Monday, 26 September 2016
On a recent trip to the USA I had an amusing experience at a very fancy resort hotel. This was, it must be said, one of the very best resorts in the country and i was enjoying my stay there immensely.
I had arrived for breakfast, and instead of the usual very tasty American fare, I asked my lovely server for some cheese.
"Do you have any nice cheeses?" I asked in my politest voice.
"Sure Mr. Mossack" she replied, "Let me go check for you."
She returned a few moments later with some slices of processed burger cheese. Not quite what I had imagined she would return with.
"Thanks, but I was hoping for something a little more substantial, perhaps something European maybe?:"
She dutifully retreated to the kitchen and returned after some time....
"Well I found something French for you, it is called a Bry I think."
Not wanting to douse her enthusiasm with correct spellings or pronunciation, I got the gist and looked very happy.
"But I also found this one too. I am not sure where it comes from but it is called Cam and Bert."
It was at this point that I lost it.
I realise I should have used more restraint, but I couldn't help myself.
"Cam and Bert it is then."
I had mental images of French dairy farmers running for a ropes to hang themselves with.
God bless America.
Monday, 21 March 2016
I had a genuine emergency last week at Gatwick airport. It was all there; shortness of breath, perspiration, panic, chest pain.
The cause of it?
I had left my electronic tablet in the main lounge at Gatwick.
Normally of course, this emergency could have been handled with calm efficient ease, reporting it to the relevant authorities etc. However, in this particular situation, time was very much against me.
I am not normally one of those people who arrive at the departure gate with hours to spare. I have always thought this is a total waste of human life hours and anyone who indulges in this practice should be given a severe talking to. However, last Monday before a flight to Madeira, I did just that. I thought to myself, I have nothing much else to do here, so I might as well saunter slowly along the three miles to gate 35 surely, the furthest gate in airport history.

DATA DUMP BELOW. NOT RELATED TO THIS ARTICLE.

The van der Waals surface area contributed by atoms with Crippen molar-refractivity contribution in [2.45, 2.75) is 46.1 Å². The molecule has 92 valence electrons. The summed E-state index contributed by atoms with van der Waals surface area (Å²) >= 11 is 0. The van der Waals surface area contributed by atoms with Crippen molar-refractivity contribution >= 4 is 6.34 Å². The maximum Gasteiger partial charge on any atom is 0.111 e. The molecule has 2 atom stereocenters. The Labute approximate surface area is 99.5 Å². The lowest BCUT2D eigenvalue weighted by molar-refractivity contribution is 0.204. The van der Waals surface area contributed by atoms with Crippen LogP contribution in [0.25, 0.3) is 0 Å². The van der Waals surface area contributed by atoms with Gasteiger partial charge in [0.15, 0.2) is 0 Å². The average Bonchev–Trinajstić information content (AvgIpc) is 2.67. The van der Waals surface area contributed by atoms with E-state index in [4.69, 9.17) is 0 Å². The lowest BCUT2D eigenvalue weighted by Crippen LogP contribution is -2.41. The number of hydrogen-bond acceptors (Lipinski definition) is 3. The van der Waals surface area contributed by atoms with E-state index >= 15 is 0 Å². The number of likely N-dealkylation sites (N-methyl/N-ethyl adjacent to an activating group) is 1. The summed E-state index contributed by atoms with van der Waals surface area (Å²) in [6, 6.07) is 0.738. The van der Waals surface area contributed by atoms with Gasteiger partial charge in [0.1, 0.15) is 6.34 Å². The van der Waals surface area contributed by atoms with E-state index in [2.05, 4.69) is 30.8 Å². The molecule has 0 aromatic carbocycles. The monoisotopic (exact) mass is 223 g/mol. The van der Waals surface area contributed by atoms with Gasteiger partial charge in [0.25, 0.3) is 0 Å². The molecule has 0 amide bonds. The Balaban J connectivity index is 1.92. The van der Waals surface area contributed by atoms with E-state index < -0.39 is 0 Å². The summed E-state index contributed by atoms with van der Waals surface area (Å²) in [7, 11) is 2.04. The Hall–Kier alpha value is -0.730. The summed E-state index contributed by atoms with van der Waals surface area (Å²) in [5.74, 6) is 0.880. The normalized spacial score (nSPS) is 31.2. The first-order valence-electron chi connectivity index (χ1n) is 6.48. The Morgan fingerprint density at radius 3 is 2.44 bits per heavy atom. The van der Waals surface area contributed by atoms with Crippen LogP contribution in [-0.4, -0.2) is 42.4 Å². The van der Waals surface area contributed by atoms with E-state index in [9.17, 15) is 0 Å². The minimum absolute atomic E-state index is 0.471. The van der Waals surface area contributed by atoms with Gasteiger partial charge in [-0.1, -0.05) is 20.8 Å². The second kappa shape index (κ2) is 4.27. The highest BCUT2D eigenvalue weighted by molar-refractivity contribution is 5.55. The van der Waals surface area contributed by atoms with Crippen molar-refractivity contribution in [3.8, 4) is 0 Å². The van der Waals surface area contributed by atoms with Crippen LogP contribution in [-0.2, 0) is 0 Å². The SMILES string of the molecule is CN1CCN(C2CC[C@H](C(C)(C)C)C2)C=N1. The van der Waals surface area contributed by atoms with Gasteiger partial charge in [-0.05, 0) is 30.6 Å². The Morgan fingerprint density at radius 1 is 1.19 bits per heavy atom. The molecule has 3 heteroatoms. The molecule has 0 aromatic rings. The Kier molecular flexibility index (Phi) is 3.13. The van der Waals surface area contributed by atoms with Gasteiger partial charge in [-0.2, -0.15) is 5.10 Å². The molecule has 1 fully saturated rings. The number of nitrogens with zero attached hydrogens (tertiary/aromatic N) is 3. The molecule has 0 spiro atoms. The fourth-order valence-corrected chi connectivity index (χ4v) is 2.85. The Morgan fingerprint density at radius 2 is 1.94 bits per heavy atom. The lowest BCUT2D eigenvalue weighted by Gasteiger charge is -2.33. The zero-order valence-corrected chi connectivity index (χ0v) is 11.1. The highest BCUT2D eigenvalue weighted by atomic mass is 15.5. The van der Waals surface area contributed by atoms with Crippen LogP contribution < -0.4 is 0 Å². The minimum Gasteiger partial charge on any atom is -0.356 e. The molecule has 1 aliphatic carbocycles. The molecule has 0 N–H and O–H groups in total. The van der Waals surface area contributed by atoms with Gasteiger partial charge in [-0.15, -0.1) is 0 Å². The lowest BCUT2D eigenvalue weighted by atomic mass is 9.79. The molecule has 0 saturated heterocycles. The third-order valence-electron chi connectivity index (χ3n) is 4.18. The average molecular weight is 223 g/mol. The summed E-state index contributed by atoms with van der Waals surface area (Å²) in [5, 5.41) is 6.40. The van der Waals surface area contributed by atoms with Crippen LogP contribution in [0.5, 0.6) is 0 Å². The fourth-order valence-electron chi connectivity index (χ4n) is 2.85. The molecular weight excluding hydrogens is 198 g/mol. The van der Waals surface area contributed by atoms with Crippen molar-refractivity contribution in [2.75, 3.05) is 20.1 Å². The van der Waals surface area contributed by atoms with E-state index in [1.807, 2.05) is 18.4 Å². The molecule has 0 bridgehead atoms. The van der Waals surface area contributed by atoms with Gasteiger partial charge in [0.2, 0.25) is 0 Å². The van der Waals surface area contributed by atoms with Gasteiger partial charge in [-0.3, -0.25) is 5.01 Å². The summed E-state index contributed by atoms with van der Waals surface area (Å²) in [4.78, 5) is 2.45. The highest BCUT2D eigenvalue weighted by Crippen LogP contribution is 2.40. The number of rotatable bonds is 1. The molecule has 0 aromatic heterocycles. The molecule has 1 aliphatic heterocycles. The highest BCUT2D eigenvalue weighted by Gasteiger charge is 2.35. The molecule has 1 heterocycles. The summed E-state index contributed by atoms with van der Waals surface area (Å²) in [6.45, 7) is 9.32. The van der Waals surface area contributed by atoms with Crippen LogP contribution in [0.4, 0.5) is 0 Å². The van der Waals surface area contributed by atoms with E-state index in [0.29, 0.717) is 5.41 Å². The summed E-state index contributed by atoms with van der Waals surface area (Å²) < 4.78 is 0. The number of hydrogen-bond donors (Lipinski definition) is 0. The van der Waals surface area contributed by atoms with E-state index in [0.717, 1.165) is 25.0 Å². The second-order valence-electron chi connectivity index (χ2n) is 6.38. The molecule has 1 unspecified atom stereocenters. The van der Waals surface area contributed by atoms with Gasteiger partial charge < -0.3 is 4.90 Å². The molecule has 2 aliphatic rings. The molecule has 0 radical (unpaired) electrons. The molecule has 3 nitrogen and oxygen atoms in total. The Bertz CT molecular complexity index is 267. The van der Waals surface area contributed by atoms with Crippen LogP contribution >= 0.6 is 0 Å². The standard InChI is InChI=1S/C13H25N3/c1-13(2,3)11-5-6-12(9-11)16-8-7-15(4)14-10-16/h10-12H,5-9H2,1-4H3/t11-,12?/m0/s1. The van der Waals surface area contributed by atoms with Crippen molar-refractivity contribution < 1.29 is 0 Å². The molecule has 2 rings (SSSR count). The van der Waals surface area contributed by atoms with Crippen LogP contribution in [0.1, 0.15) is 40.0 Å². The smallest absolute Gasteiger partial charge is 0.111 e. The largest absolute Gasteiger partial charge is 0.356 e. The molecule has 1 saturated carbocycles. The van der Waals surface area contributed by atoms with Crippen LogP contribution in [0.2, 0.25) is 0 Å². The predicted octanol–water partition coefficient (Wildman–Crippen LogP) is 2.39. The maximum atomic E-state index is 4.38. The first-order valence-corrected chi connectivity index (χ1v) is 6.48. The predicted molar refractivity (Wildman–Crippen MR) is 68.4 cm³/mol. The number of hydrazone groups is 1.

Having finally arrived I reach for my tablet to watch a movie while I'm waiting, only to find it's not there and I must have left it on a seat in the main lounge. So much for sauntering. Now I am running all the way back to try and find it. Along the way, I bump in to Steve, wearing a smart suit and an earpiece. He looks like a security person I think to myself.
"Excuse me, are you security?"
"No sir, I am Sussex Please Special Branch."
"OK near enough" I say. " I have left my tablet in the lounge and I only have 30 minutes before my plane leaves."
"Right then" Says Steve "we need to find it pronto"
And just like that we are both on a mission.
We get to the scene of the crime and not a sign of my lost tablet. we interview potential witnesses, shop managers and restaurant staff but to no avail.
I'm out of time, so I leave my details with Steve who promises to check with Lost Property and hopefully "you might get lucky and pick it up when you return"
Of course, now I am late for the gate and run all the way back by which time my name is being called as all the passengers are on the plane.